Fitbit CMO Tim Rosa: 'We know consumers don't want the internet on their wrists'

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Fitbit seems to be focusing more on health, having just announced a partnership with Dexcom, which introduced glucose monitoring on the Ionic smartwatch. What areas of health is Fitbit focused on?

For the last year, we've been trying to pivot the company into health. At CES, we announced a massive partnership with UnitedHealthcare [rewarding users with up to $1,500 in healthcare credits for activities completed on Fitbit devices]. And in late August, we announced our new smartwatch, the Ionic, which is focused on health and fitness. The Dexcom relationship with Ionic is unique. People that have type 2 diabetes have been able to reverse that by wearing their Fitbit and tracking their health fitness and just being much more active and aware of what they are consuming. We are working [with Dexcom] to collaborate on products and software experiences. The goal is to extend [Dexcom capabilities] across all Fitbit devices, which will be able to display Dexcom data. Fitbit devices will also soon be able to detect if a wearer has sleep apnea and make recommendations for what their next step can be.

What is the biggest challenge of communicating about a smartwatch?

We know consumers don't want the internet on their wrist. Fitbit has always been about health and fitness. For us, it is about entering the category in a way that has meaning and purpose for a wide range of consumers. Fitbit is all about scale. A unique thing about Fitbit versus our competitors is we are platform agnostic. Android users represent more than 70% of all mobile users in the world. So being platform agnostic to iOS, Android, and Windows gives us a big strategic advantage. We are able to communicate the benefits of the product, how it's different from what's out there, why it matters, why you should buy it, and how strategic partnerships play a role. We are focused on helping people improve health outcomes and fitness.

See also: Pharma companies turn to wearables to improve R&D

Consumers don't want the internet on their wrist?

Smartwatches didn't really have a purpose when they first came out. First generation smartwatches were focused on putting mobile applications on the watch. Sales weren't the best. We knew the device had to have meaning and purpose and fit into consumers' lives. There are some things a phone is much better for and there are some conveniences that are beneficial to the wrist. We did market research, figured out what wasn't working, and what we thought would work. That's why we focused on Fitbit Ionic and positioned it around health and fitness.

What PR or marketing campaigns are you working on?

We've been doing a ton of education about how we are positioned and how we are differentiating our product. Fitbit just announced a new smart scale, the Aria 2. And we launched our first fitness headphones. We know how important music is to motivating consumers while they are participating in fitness, but a lot of headphones were not made for fitness, easily falling out of people's ears. So we made a fitness-first headphone, called the Fitbit Flyer, just like we are making a fitness-first smartwatch. So we are doing an education campaign about what the product is and why it matters. We also entered into a multi-year partnership with Adidas to roll out a special edition smartwatch and unique fitness experiences. That product comes out next year in the first quarter.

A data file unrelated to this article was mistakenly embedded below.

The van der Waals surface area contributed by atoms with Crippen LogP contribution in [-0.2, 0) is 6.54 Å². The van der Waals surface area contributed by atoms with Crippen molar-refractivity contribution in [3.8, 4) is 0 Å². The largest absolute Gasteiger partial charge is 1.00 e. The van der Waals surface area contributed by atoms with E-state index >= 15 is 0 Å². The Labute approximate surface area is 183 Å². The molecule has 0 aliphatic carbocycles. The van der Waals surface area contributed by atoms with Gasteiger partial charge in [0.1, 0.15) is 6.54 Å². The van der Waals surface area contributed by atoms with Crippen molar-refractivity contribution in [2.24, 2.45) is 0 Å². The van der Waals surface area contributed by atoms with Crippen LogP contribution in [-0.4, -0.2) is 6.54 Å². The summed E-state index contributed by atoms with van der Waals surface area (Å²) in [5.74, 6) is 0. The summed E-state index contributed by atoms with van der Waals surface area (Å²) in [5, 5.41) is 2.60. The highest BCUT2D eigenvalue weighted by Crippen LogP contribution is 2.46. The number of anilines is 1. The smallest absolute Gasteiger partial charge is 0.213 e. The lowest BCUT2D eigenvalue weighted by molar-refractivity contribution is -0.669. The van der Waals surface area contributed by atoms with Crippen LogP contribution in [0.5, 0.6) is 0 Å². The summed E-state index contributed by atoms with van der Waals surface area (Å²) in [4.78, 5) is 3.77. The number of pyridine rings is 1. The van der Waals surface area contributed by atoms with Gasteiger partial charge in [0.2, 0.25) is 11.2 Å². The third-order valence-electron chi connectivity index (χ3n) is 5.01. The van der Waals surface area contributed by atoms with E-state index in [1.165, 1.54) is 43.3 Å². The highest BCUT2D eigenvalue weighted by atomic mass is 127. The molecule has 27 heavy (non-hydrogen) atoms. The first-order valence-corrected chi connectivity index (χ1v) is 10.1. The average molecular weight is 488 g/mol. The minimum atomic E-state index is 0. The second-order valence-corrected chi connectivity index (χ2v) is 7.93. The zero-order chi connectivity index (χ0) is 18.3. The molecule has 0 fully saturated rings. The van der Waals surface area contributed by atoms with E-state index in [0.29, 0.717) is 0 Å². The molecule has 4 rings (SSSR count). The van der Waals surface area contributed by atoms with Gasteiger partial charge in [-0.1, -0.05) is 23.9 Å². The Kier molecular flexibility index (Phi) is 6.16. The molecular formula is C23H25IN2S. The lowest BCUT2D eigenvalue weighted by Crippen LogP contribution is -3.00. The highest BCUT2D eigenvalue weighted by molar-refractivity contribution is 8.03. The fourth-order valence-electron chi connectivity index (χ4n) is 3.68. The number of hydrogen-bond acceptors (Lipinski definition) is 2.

See also: Q&A: Cardiogram's Ballinger on using the Apple Watch to track heart rate

How are you educating people?

We lead with PR. When we announced these products, we created an experiential, two-day event in Montauk, New York. We had 70 journalists attend that. We talked about the tech behind the products, brought in medical experts to talk about the tech, and discussed where we are headed.

We also flew in our fitness ambassadors and professional athletes. They got to wear our new devices and go through training programs, boot camps, as well as participate in bicycling and swimming. On site at the event, we had demo rooms set up, like a sleep room and an app room, where journalists were able to develop their own clock faces and apps for the Ionic.

We have more than 50 million registered users. Our full-on omnichannel marketing machine has allowed us to become as successful as we have been.

Are you trying to reach new demographics?

Historically, Fitbit has been very female friendly. We are trying to lean more into male consumers. [The Ionic] is our first product that is going to skew more male than female. We recently partnered with the NBA's Minnesota Timberwolves [in a Fitbit patch deal for three years].

See also: Fitbit hires Walgreens exec as digital health VP

Fitbit's stock plunged more than 60% over the past 12 months due to slowing sales growth and widening losses. How have you communicated with investors in light of this?

That was a challenge. In our earnings report, we said to Wall Street that 2017 is going to be a transition year as we pivoted the company and updated our manufacturing process. We brought design 100% in-house and updated all of our sensors. It is almost like a whole new company. We reorganized the company and tried to position Fitbit for this next phase of growth going beyond fitness and going after the health category. Our stock was up more than 10% after the announcement of Dexcom. We are excited about this new foundation we have created for the company.

How many people work on marketing and comms at Fitbit?

70.

What PR firm do you work with?

FleishmanHillard has been our PR AOR for two years.

This story was first published in PRWeek.


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